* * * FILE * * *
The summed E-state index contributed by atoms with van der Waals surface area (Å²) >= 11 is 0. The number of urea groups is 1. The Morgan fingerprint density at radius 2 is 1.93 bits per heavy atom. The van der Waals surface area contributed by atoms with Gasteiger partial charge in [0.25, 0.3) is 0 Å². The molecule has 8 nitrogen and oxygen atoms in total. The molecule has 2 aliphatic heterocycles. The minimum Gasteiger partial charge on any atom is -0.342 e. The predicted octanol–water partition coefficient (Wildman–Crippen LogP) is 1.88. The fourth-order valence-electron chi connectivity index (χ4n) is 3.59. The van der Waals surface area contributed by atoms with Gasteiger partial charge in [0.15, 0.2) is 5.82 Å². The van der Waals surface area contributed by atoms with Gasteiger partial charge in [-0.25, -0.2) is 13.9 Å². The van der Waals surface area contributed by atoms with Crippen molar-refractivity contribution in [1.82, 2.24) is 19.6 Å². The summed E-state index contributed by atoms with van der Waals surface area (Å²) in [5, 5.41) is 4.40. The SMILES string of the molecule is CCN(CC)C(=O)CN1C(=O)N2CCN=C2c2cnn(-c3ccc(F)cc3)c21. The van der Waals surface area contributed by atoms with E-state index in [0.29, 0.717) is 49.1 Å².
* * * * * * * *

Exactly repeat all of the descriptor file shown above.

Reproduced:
The summed E-state index contributed by atoms with van der Waals surface area (Å²) >= 11 is 0. The number of urea groups is 1. The Morgan fingerprint density at radius 2 is 1.93 bits per heavy atom. The van der Waals surface area contributed by atoms with Gasteiger partial charge in [0.25, 0.3) is 0 Å². The molecule has 8 nitrogen and oxygen atoms in total. The molecule has 2 aliphatic heterocycles. The minimum Gasteiger partial charge on any atom is -0.342 e. The predicted octanol–water partition coefficient (Wildman–Crippen LogP) is 1.88. The fourth-order valence-electron chi connectivity index (χ4n) is 3.59. The van der Waals surface area contributed by atoms with Gasteiger partial charge in [0.15, 0.2) is 5.82 Å². The van der Waals surface area contributed by atoms with Gasteiger partial charge in [-0.25, -0.2) is 13.9 Å². The van der Waals surface area contributed by atoms with Crippen molar-refractivity contribution in [1.82, 2.24) is 19.6 Å². The summed E-state index contributed by atoms with van der Waals surface area (Å²) in [5, 5.41) is 4.40. The SMILES string of the molecule is CCN(CC)C(=O)CN1C(=O)N2CCN=C2c2cnn(-c3ccc(F)cc3)c21. The van der Waals surface area contributed by atoms with E-state index in [0.29, 0.717) is 49.1 Å².